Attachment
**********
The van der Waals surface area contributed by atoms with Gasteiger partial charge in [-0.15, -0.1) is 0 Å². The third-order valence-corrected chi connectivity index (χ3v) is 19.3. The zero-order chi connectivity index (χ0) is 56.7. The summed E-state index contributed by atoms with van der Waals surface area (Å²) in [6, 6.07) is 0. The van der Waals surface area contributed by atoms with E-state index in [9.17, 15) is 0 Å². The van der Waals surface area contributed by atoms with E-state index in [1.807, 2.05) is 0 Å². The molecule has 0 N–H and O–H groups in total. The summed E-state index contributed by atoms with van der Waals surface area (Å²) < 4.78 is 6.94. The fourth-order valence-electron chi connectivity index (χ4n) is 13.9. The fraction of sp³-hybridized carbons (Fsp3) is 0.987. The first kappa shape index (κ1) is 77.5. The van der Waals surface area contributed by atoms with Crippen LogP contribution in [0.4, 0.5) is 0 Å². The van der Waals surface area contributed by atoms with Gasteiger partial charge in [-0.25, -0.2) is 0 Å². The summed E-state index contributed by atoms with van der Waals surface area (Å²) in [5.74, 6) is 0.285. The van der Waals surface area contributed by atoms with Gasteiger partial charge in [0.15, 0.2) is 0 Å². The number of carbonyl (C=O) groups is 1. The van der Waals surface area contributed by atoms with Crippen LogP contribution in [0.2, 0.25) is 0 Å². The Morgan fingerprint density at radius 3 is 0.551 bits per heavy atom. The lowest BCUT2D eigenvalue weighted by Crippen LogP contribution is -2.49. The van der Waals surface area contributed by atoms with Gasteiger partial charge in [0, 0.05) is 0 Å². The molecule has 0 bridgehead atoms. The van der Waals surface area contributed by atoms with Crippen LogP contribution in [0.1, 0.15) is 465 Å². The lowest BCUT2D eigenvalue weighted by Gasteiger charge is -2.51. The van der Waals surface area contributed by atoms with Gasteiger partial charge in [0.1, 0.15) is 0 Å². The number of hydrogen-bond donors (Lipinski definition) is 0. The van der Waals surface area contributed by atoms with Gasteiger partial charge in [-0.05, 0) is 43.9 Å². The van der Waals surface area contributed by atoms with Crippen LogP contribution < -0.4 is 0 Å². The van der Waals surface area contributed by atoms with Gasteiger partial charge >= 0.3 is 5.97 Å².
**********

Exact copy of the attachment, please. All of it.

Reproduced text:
The van der Waals surface area contributed by atoms with Gasteiger partial charge in [-0.15, -0.1) is 0 Å². The third-order valence-corrected chi connectivity index (χ3v) is 19.3. The zero-order chi connectivity index (χ0) is 56.7. The summed E-state index contributed by atoms with van der Waals surface area (Å²) in [6, 6.07) is 0. The van der Waals surface area contributed by atoms with E-state index in [9.17, 15) is 0 Å². The van der Waals surface area contributed by atoms with E-state index in [1.807, 2.05) is 0 Å². The molecule has 0 N–H and O–H groups in total. The summed E-state index contributed by atoms with van der Waals surface area (Å²) < 4.78 is 6.94. The fourth-order valence-electron chi connectivity index (χ4n) is 13.9. The fraction of sp³-hybridized carbons (Fsp3) is 0.987. The first kappa shape index (κ1) is 77.5. The van der Waals surface area contributed by atoms with Crippen LogP contribution in [0.4, 0.5) is 0 Å². The van der Waals surface area contributed by atoms with Gasteiger partial charge in [-0.25, -0.2) is 0 Å². The summed E-state index contributed by atoms with van der Waals surface area (Å²) in [5.74, 6) is 0.285. The van der Waals surface area contributed by atoms with Gasteiger partial charge in [0.15, 0.2) is 0 Å². The number of carbonyl (C=O) groups is 1. The van der Waals surface area contributed by atoms with Crippen LogP contribution in [0.2, 0.25) is 0 Å². The Morgan fingerprint density at radius 3 is 0.551 bits per heavy atom. The lowest BCUT2D eigenvalue weighted by Crippen LogP contribution is -2.49. The van der Waals surface area contributed by atoms with Gasteiger partial charge in [0, 0.05) is 0 Å². The molecule has 0 bridgehead atoms. The van der Waals surface area contributed by atoms with Crippen LogP contribution in [0.1, 0.15) is 465 Å². The lowest BCUT2D eigenvalue weighted by Gasteiger charge is -2.51. The van der Waals surface area contributed by atoms with Gasteiger partial charge in [0.1, 0.15) is 0 Å². The number of hydrogen-bond donors (Lipinski definition) is 0. The van der Waals surface area contributed by atoms with Gasteiger partial charge in [-0.05, 0) is 43.9 Å². The van der Waals surface area contributed by atoms with Crippen LogP contribution < -0.4 is 0 Å². The van der Waals surface area contributed by atoms with Gasteiger partial charge >= 0.3 is 5.97 Å².